She briefly nodded her thanks, then, and withdrew from the woman's mind, finding herself back in the tiny bookstore crammed with books. But as she withdrew her translucent hand from the woman's mind, she noticed that something had come with it. It looked like a tiny bright mote or jewel, like a miniature firefly hovering in mid air. It floated and seemed to gravitate towards her even as she moved her hand away, glowing with a steady light that shone from within.

She stared at it, curious and perplexed, and then it came to her. Of course - it's an idea. That's what an idea looks like. That's what a meme looks like. She opened her hand and let it float onto her palm, and cupping it carefully held it up to her face. I wonder if I can find out what idea it is, she thought. She gently touched it with an index finger, nudging the minute bit of light. It felt warm to the touch and tingled just a bit, and sent a rush of blurry nonsensical impressions through her mind. The colour blue. A breeze, rapid movement, heaviness, darkness... She withdrew her finger and blinked, perplexed. That was odd. And yet as she sat and mused about it she understood.

I suppose there's no reason why ideas should make sense disconnected from the mind they were created in, she reflected. They are not really independent entities. And I guess that although an idea can be spread through words or images, the words and images will be interpreted differently by every person who encounters them.

She leaned back against a stack of books behind her, lost in thought. So the word spread is kind of misleading, she mused. Ideas don't spread in the sense that they pass from one being to the next as independent entities, but in the sense that every being remakes the idea anew, and always with their own slight differences... Interesting.

She carefully placed the idea back where it had come from, and then stood up and walked out of the bookstore. As she walked she saw more of the tiny motes trapped within the pages of the books that she passed, as though someone had sprinkled glitter all over the store. Millions of ideas.... Merely potential ideas, though. Potential ideas to be interpreted differently by everyone who encountered them...

She paused in the doorway, looking out at a frozen busy main street still bathed in cloudy early afternoon sunshine. This has been fun, she thought. But I think I'm ready to go home now. And so she threaded her way through frozen pedestrians and frozen traffic, and after walking at a leisurely pace she ultimately found herself standing outside her house once more. She stood for a while, pondering, and then looked up at the great old trees lining her street and a smile spread across her face. I wonder... she thought. She walked up to the tree that stood outside her gate and reached out a hesitant hand, spreading her palm against its trunk. The images that poured into her mind were slow and grand and quiet.

There was above all the sense of endless time. What the tree knew was great age and great patience and time continuously passing like sand pouring through a funnel. Season cycled after season, and the tree grew, slowly, branches reaching out to the sun and spreading to form a canopy. Leaves unfurled and spread and grew and then slowly died and fell to carpet the ground, and the next year the cycle repeated itself. Sunlight shone through leaves sending dappled shadows onto the ground. The sun went down and the moon came out, spreading its cold white light over the world. The moon disappeared and sunlight warmed the tree's branches again. Little lives grew within the wood, grew and died within a heartbeat. Birds nested in the branches and flew away in a sudden confusion of wings and colour. Squirrels crouched motionless upon its branches for a moment, all senses alert, then disappeared up the tree with a swish of a bushy tail. Time passed like sweet honey oozing from a honeycomb, golden honey illuminated by sunlight as it falls slowly to pool upon the ground.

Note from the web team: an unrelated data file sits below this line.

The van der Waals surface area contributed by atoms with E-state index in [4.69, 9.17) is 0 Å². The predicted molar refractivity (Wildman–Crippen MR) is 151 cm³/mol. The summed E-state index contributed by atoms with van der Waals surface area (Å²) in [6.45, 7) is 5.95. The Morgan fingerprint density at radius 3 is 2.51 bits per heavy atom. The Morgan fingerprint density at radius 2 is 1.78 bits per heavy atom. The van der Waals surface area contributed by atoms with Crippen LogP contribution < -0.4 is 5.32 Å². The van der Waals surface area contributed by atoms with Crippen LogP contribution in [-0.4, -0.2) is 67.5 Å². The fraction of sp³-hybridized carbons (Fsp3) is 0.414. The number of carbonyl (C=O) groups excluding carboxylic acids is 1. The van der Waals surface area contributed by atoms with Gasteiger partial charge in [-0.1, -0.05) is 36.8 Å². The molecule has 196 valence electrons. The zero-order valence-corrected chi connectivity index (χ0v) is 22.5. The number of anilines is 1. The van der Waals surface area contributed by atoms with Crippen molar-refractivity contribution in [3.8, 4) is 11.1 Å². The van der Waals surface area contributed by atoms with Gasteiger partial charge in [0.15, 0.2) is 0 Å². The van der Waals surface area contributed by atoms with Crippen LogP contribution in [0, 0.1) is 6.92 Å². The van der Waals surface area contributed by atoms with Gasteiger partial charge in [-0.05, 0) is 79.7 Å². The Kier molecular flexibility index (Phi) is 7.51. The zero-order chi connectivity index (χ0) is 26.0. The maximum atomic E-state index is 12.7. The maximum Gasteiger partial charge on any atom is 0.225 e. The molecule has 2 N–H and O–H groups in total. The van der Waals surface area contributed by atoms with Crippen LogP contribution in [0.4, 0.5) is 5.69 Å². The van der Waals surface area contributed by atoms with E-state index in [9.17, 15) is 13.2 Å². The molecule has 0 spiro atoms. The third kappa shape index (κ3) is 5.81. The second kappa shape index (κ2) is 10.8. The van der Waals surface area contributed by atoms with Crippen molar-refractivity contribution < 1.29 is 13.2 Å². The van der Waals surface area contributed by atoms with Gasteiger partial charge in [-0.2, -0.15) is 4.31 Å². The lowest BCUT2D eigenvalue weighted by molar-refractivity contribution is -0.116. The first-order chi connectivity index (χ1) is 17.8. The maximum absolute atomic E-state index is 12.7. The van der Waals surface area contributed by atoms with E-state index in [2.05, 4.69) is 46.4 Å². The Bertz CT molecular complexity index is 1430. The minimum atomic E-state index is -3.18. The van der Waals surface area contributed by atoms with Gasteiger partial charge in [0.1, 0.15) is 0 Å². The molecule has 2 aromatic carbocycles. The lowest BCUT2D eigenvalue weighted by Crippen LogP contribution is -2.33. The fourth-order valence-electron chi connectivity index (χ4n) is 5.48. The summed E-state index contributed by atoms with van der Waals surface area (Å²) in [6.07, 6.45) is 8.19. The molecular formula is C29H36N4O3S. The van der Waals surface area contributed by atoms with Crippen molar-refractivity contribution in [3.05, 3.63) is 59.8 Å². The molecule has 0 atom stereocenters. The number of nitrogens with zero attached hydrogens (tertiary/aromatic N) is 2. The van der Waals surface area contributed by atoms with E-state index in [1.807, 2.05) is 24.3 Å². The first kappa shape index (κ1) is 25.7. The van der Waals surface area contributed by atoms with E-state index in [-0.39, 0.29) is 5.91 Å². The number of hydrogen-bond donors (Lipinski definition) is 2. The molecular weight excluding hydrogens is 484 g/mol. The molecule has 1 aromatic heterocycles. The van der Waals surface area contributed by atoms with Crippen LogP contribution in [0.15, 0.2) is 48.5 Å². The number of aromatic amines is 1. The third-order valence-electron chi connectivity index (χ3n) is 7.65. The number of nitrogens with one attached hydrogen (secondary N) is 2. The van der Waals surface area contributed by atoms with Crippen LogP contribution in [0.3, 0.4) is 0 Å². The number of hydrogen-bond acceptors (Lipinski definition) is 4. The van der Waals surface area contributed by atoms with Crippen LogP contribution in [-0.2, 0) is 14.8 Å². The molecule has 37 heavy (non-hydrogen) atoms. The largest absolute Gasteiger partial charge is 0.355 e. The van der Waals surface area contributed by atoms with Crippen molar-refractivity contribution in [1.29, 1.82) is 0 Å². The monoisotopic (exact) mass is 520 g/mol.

The vision slowly receded and she closed her eyes for a moment as it did, savouring the retreating impressions. She smiled and slowly opened her eyes once more. "Thank you," she whispered voicelessly up at the tree. And then she walked back inside her house and once inside back to her room, in which she saw that she was still asleep at her desk. Somehow she had known that that would be the case.

She paused and pondered the image of her sleeping figure, for a moment. It was an odd sensation to be looking at herself from the outside. She tilted her head and gazed at her own still features, serene and at peace in repose. She could almost believe that she were dead. But then, she thought, isn't sleep like the little death? Every time we sleep perhaps we've died for a tiny space of time. And perhaps when we die this is what happens permanently: we step outside of our bodies and outside of reality and become omniscient...

Then she slipped back into her body and woke up. She raised her head and looked up at her clock. It was 1:03 in the afternoon. Time had started again. She grinned, rubbed the sleep from her eyes, jumped up and ran into the living room to where her mother sat reading the newspaper. Coming up to her mother from behind she gave her a big bear hug around the neck.

"I just had the strangest dream," she informed her mother. "And do we have any oranges? I'm starved."


1) Salinger, J.D. (1953) "Teddy", from Nine Stories. Boston: Little, Brown and Company (pp.200-201)